Tag: infantloss

Living on the Mountain Tops – Part 2

Grief and Infant Loss

In my last post, I pointed out from John 16:33 how we, as Christians, will inevitably experience trials and tragedies in life. It is simply one of those unfortunate truths brought about by a sin-cursed world and fallen humanity. We will find ourselves in various valleys throughout life. Some of them will be a shallow dip between mountain tops while others will be a deep and arduous descent that will test our faith in the worst ways. My main point last time was that how we live and prepare on the mountain tops will determine how well we are able to navigate through those valleys. This time, I want to give you three spiritual preparations that will help you prepare now, before you come to your next valley. If you are in a valley now, these things will be a great help to you in your climb out.

The first, and most important spiritual preparation you need to make is to take care of your eternity. Do you know for sure that you will join Jesus in heaven when you die? Chances are good that if you’re reading my blog, it is likely you either have that matter settled or have been presented with this truth before. However, if you have found your way here because you are struggling with deep grief and/or the loss of a child, let me pause for a moment and tell you something.

Jesus tells us in John 10:10 that He came to give us life, and an abundant one at that. The first step toward that is to recognize our need for God. You see, we are all sinners (Rom 3:10-23) and because of that sin, we are separated from God and are destined to spend eternity in Hell to pay for that sin (Rom 6:23; John 3:18-20; Rev 20:11-15). The bad news is that there is nothing we can do to fix our situation (Eph 2:8-9). The good news is that God loved us so much that He paid for our sin Himself (John 3:16) and all we need to do is acknowledge our situation and accept His gracious payment by calling on Him for forgiveness and salvation (Rom 10:13). If you want to get this settled and aren’t sure what to do next, please send me a message. I desperately want to hear from you and help you.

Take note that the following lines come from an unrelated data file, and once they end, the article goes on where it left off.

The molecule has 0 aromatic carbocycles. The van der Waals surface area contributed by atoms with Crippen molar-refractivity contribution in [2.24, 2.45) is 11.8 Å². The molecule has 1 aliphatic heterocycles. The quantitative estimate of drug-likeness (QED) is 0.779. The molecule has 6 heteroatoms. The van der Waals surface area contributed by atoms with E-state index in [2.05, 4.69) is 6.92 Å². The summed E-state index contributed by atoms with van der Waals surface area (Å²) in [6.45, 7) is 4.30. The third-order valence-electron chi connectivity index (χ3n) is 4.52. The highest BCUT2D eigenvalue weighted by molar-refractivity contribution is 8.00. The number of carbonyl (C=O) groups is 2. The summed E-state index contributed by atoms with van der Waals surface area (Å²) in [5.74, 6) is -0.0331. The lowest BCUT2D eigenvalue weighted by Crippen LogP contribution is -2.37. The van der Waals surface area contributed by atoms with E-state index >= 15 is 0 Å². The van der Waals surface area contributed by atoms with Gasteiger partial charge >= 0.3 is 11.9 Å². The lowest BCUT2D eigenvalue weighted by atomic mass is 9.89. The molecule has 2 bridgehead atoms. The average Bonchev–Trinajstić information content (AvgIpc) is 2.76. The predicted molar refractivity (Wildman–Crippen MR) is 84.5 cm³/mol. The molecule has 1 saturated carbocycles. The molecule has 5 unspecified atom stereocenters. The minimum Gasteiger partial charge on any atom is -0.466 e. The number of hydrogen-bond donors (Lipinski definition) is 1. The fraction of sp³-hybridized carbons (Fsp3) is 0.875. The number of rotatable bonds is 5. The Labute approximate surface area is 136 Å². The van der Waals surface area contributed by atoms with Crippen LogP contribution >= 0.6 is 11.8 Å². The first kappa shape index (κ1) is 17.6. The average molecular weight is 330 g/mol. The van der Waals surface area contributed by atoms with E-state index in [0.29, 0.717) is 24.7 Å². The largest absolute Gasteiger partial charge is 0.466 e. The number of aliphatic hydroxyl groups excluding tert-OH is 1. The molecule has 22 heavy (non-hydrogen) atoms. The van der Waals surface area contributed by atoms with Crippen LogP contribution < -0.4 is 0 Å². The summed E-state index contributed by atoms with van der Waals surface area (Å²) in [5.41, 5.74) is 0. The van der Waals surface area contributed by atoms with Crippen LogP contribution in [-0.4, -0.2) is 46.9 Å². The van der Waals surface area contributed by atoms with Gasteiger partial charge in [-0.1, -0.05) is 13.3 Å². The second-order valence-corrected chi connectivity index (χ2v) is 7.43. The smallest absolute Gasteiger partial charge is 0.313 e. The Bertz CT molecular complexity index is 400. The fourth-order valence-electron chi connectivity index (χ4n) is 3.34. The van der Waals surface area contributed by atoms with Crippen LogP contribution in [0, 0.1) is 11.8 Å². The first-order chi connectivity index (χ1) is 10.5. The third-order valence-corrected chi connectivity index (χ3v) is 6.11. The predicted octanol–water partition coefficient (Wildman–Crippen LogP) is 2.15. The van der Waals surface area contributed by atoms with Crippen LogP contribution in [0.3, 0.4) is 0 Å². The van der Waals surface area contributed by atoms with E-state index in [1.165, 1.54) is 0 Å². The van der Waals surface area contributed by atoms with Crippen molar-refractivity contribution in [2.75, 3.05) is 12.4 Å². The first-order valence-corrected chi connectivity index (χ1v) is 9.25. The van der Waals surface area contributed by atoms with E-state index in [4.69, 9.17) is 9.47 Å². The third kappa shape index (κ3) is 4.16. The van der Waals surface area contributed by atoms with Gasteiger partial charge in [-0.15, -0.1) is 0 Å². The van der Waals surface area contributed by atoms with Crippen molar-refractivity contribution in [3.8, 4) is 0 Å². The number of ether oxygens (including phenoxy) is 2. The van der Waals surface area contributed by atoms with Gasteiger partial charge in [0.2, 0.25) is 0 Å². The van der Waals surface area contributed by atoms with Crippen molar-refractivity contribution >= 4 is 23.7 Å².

Now, why did I stop to make sure that matter was settled? I mean you didn’t come here for a sermon and altar call right? Well I’m glad you asked. Without Christ, your valley will be deeper, darker, and more desperate. If you lean only on people, they will disappoint you. If you lean only on yourself, you will find the support is rickety. You may eventually find a way to live with your pain and be less sad or depressed, but apart from God, you will find no true and lasting healing. Understanding eternity and God’s desire to spend it with you is the only thing that can truly transcend your pain. Whether you can overcome grief in the next year or you have to live with it until you draw your last breath, your pain is ultimately temporary if you have Christ (Isa 25:8; Rev 7:17, 21:4).

The second spiritual preparation you need to make is to prioritize the things of God. If you want to be able to lean on God in your valley, you have to be close to Him first. We often have this tendency to neglect spiritual disciplines such as prayer and Bible reading when times are good and forget that we’re supposed to be walking with God. Then we wonder with amazement why God seems so far away in the hard times. It’s not that He has abandoned us. It’s because we have wandered off the path He is leading us down and ultimately away from Him. If you want the comfort and healing of God in the valley, you need to stay close to Him on the mountain top. When times are good, it’s important to develop and cement your prayer, reading, and church attendance habits. It’s important to establish and cultivate those relationships with other Christians that will be a great source of help and comfort in your times of need. It’s important to get involved in a ministry or two of your church. All of these things are ways you can draw close to God, and you can rest assured that He will draw close to you at the same time (Jas 4:8)